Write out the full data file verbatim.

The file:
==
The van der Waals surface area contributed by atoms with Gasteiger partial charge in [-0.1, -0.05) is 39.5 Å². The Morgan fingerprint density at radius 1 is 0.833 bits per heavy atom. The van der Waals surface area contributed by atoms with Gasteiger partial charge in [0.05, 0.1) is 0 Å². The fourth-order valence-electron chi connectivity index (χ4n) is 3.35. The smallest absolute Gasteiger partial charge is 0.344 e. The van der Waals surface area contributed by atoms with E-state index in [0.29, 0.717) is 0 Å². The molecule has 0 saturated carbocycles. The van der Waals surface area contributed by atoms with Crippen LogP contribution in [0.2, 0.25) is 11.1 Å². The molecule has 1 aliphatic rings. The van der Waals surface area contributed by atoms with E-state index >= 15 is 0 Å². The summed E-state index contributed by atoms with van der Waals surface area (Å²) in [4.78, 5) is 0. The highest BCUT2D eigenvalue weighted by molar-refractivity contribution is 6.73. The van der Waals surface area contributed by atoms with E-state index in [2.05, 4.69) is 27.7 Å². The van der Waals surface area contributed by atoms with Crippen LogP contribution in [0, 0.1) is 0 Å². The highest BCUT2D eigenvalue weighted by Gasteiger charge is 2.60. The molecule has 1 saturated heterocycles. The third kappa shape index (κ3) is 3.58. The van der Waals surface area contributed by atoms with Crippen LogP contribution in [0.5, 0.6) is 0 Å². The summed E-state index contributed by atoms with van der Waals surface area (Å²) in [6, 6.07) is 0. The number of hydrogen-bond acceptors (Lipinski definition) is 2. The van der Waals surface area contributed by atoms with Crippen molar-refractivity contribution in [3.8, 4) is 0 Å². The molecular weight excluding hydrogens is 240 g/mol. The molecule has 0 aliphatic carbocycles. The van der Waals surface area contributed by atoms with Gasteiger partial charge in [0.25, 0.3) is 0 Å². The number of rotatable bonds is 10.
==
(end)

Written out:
The van der Waals surface area contributed by atoms with Gasteiger partial charge in [-0.1, -0.05) is 39.5 Å². The Morgan fingerprint density at radius 1 is 0.833 bits per heavy atom. The van der Waals surface area contributed by atoms with Gasteiger partial charge in [0.05, 0.1) is 0 Å². The fourth-order valence-electron chi connectivity index (χ4n) is 3.35. The smallest absolute Gasteiger partial charge is 0.344 e. The van der Waals surface area contributed by atoms with E-state index in [0.29, 0.717) is 0 Å². The molecule has 0 saturated carbocycles. The van der Waals surface area contributed by atoms with Crippen LogP contribution in [0.2, 0.25) is 11.1 Å². The molecule has 1 aliphatic rings. The van der Waals surface area contributed by atoms with E-state index >= 15 is 0 Å². The summed E-state index contributed by atoms with van der Waals surface area (Å²) in [4.78, 5) is 0. The highest BCUT2D eigenvalue weighted by molar-refractivity contribution is 6.73. The van der Waals surface area contributed by atoms with E-state index in [2.05, 4.69) is 27.7 Å². The van der Waals surface area contributed by atoms with Crippen LogP contribution in [0, 0.1) is 0 Å². The highest BCUT2D eigenvalue weighted by Gasteiger charge is 2.60. The molecule has 1 saturated heterocycles. The third kappa shape index (κ3) is 3.58. The van der Waals surface area contributed by atoms with Crippen LogP contribution in [0.5, 0.6) is 0 Å². The summed E-state index contributed by atoms with van der Waals surface area (Å²) in [6, 6.07) is 0. The number of hydrogen-bond acceptors (Lipinski definition) is 2. The van der Waals surface area contributed by atoms with Crippen molar-refractivity contribution in [3.8, 4) is 0 Å². The molecular weight excluding hydrogens is 240 g/mol. The molecule has 0 aliphatic carbocycles. The van der Waals surface area contributed by atoms with Gasteiger partial charge in [0.25, 0.3) is 0 Å². The number of rotatable bonds is 10.